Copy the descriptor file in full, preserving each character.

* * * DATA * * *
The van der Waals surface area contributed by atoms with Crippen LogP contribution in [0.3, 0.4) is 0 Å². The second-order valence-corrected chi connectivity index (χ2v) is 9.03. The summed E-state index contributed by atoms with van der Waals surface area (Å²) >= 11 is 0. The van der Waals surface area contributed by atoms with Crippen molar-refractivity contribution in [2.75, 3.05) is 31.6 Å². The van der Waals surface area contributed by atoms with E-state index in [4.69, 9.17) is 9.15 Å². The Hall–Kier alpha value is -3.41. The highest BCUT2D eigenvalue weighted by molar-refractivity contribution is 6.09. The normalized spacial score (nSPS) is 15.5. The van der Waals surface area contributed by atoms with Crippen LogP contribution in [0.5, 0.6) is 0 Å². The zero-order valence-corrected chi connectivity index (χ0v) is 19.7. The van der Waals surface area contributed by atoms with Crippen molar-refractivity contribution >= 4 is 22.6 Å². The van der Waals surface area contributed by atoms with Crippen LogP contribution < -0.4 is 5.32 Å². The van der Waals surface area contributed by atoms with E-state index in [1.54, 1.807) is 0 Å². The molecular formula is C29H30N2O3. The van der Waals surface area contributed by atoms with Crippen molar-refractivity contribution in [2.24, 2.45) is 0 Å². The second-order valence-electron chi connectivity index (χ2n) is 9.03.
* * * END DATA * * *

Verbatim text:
The van der Waals surface area contributed by atoms with Crippen LogP contribution in [0.3, 0.4) is 0 Å². The second-order valence-corrected chi connectivity index (χ2v) is 9.03. The summed E-state index contributed by atoms with van der Waals surface area (Å²) >= 11 is 0. The van der Waals surface area contributed by atoms with Crippen molar-refractivity contribution in [2.75, 3.05) is 31.6 Å². The van der Waals surface area contributed by atoms with E-state index in [4.69, 9.17) is 9.15 Å². The Hall–Kier alpha value is -3.41. The highest BCUT2D eigenvalue weighted by molar-refractivity contribution is 6.09. The normalized spacial score (nSPS) is 15.5. The van der Waals surface area contributed by atoms with Crippen LogP contribution in [0.5, 0.6) is 0 Å². The zero-order valence-corrected chi connectivity index (χ0v) is 19.7. The van der Waals surface area contributed by atoms with Crippen molar-refractivity contribution >= 4 is 22.6 Å². The van der Waals surface area contributed by atoms with Crippen LogP contribution < -0.4 is 5.32 Å². The van der Waals surface area contributed by atoms with E-state index in [1.54, 1.807) is 0 Å². The molecular formula is C29H30N2O3. The van der Waals surface area contributed by atoms with Crippen molar-refractivity contribution in [2.24, 2.45) is 0 Å². The second-order valence-electron chi connectivity index (χ2n) is 9.03.